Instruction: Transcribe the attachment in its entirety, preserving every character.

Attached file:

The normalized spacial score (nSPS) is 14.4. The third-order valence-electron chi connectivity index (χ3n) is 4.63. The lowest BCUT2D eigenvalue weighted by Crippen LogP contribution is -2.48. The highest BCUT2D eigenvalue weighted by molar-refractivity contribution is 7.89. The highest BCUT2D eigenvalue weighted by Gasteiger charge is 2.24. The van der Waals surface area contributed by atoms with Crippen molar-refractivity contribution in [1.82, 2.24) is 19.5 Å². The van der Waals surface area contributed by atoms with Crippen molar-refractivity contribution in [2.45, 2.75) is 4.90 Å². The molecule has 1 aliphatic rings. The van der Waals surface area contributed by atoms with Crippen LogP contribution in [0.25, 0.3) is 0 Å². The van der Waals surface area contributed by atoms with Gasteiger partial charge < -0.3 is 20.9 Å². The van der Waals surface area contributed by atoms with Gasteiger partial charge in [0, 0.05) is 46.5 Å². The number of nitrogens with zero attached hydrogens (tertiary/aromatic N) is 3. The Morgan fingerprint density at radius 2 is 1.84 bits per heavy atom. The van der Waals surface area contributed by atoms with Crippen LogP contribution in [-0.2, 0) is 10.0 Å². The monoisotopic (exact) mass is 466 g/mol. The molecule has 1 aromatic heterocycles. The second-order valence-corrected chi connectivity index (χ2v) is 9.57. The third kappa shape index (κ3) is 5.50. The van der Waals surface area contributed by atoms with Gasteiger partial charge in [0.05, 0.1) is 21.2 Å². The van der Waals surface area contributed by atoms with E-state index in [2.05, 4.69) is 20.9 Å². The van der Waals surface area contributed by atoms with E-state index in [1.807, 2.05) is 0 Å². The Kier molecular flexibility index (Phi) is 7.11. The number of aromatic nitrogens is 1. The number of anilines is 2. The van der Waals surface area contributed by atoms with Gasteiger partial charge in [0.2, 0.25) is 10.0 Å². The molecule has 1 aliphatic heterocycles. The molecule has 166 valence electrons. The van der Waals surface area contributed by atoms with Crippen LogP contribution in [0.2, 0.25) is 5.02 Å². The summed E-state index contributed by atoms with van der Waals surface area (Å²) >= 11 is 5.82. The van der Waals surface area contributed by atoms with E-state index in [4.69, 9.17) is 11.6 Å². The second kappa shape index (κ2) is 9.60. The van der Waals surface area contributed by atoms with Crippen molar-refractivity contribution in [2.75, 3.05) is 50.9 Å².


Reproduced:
The normalized spacial score (nSPS) is 14.4. The third-order valence-electron chi connectivity index (χ3n) is 4.63. The lowest BCUT2D eigenvalue weighted by Crippen LogP contribution is -2.48. The highest BCUT2D eigenvalue weighted by molar-refractivity contribution is 7.89. The highest BCUT2D eigenvalue weighted by Gasteiger charge is 2.24. The van der Waals surface area contributed by atoms with Crippen molar-refractivity contribution in [1.82, 2.24) is 19.5 Å². The van der Waals surface area contributed by atoms with Crippen molar-refractivity contribution in [2.45, 2.75) is 4.90 Å². The molecule has 1 aliphatic rings. The van der Waals surface area contributed by atoms with Crippen LogP contribution in [0.25, 0.3) is 0 Å². The van der Waals surface area contributed by atoms with Gasteiger partial charge < -0.3 is 20.9 Å². The van der Waals surface area contributed by atoms with Gasteiger partial charge in [0, 0.05) is 46.5 Å². The number of nitrogens with zero attached hydrogens (tertiary/aromatic N) is 3. The Morgan fingerprint density at radius 2 is 1.84 bits per heavy atom. The van der Waals surface area contributed by atoms with Crippen LogP contribution in [-0.2, 0) is 10.0 Å². The monoisotopic (exact) mass is 466 g/mol. The molecule has 1 aromatic heterocycles. The second-order valence-corrected chi connectivity index (χ2v) is 9.57. The third kappa shape index (κ3) is 5.50. The van der Waals surface area contributed by atoms with Gasteiger partial charge in [0.05, 0.1) is 21.2 Å². The van der Waals surface area contributed by atoms with E-state index in [2.05, 4.69) is 20.9 Å². The van der Waals surface area contributed by atoms with E-state index in [1.807, 2.05) is 0 Å². The Kier molecular flexibility index (Phi) is 7.11. The number of aromatic nitrogens is 1. The number of anilines is 2. The van der Waals surface area contributed by atoms with Gasteiger partial charge in [0.2, 0.25) is 10.0 Å². The molecule has 1 aliphatic heterocycles. The molecule has 166 valence electrons. The van der Waals surface area contributed by atoms with Crippen LogP contribution in [0.2, 0.25) is 5.02 Å². The summed E-state index contributed by atoms with van der Waals surface area (Å²) >= 11 is 5.82. The van der Waals surface area contributed by atoms with E-state index in [4.69, 9.17) is 11.6 Å². The second kappa shape index (κ2) is 9.60. The van der Waals surface area contributed by atoms with Crippen molar-refractivity contribution in [2.75, 3.05) is 50.9 Å².